The Typo of the Day blog, which presents a typographical error likely to be found in library catalogs every day, and encourages catalogers to search their own catalogs for this error, has generated much discussion and linking in the library world. I’m all for ensuring our catalog data is as accurate as possible; however, I would like to think beyond the needle-in-a-haystack approach presented here. I want our emphasis to be on systems that make it difficult to make a mistake in the first place, rather than focusing on review systems that emphasize what’s wrong over what’s right and give a select few a false sense of intellectual superiority over those who do good work and make the occasional inevitable simple mistake.
There are many ways our cataloging systems could better promote quality records and make it more difficult to commit simple errors. I’ll mention just two here: spell checking and heading control. We hear frequent complaints about the lack of spell checking in our patron search interfaces, but few talk about this feature of being useful to catalogers. And I’m not talking about a button that looks over a record before saving it—I’m talking about real interactive visual feedback that helps a cataloger fix a typo right when it happens. Think Word with its little red squiggly lines—they show up instantly so all you have to do it hit backspace a few times while you’re thinking about this particular field and not miss a beat. If it’s not really an error, the feedback is easy to ignore. Word also has a feature whereby it can automatically correct a misspelling as you type based on a preset (and customizable) list of common typos. Features like this require a bit more attention to make sure the change isn’t an undesired one, but for most people in most cases it saves a great deal more time than it takes, and the feature can be tuned to an individual’s preferences. Checking the entire record after the fact requires a higher cognitive load—turning back to a title page, remembering what you were thinking when you formulated the value for that field, checking an authority file a second time, etc., and is less helpful than real-time feedback.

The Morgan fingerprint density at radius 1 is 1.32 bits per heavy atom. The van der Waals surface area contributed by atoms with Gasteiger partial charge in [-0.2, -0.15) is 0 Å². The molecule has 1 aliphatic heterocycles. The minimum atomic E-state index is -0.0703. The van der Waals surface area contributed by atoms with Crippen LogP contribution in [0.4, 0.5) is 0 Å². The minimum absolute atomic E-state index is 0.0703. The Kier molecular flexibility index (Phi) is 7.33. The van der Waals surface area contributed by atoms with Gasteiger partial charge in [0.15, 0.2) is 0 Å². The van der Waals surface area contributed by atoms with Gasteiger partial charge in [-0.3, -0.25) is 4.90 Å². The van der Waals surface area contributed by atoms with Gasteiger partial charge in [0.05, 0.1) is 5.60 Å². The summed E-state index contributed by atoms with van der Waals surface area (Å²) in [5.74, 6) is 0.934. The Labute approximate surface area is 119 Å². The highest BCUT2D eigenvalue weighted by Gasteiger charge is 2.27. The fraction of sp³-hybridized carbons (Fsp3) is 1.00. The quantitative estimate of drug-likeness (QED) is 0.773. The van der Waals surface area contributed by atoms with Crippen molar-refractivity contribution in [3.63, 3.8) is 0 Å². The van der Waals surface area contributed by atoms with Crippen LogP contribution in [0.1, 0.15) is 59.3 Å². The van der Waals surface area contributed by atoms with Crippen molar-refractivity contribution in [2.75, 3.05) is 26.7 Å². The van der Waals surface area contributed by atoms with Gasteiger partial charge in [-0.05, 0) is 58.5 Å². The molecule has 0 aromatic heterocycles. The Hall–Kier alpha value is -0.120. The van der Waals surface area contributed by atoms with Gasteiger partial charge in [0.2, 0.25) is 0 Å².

Heading control is the second area in which our systems could make it easy to do the right thing. Easier movement between a bibliographic record and an authority file, widgets that fill in headings based on a single click or keystroke, and automatic checks that ensure a controlled value matches an authority reference before leaving the field can all help the cataloger avoid simple typographical errors in the first place and make the sort of treasure hunt common typo lists provide less necessary.
Consider also the enormous duplication of effort we’re expending by hundreds of individuals at hundreds of institutions all looking up the same typos in our catalogs and all editing our own copies of the same records. This local editing makes an already tough version control problem worse by increasing the differences between hundreds of copies of a record for the same thing. We have way more cataloging work to do than we can possibly afford, and duplication of effort like this is an embarrassingly poor use of our limited resources. The single most effective step we can take to improve record quality is to stop this insanity we call “cooperative cataloging” today and adopt a streamlined model whereby all benefit instantaneously and automatically from one person fixing a simple typo.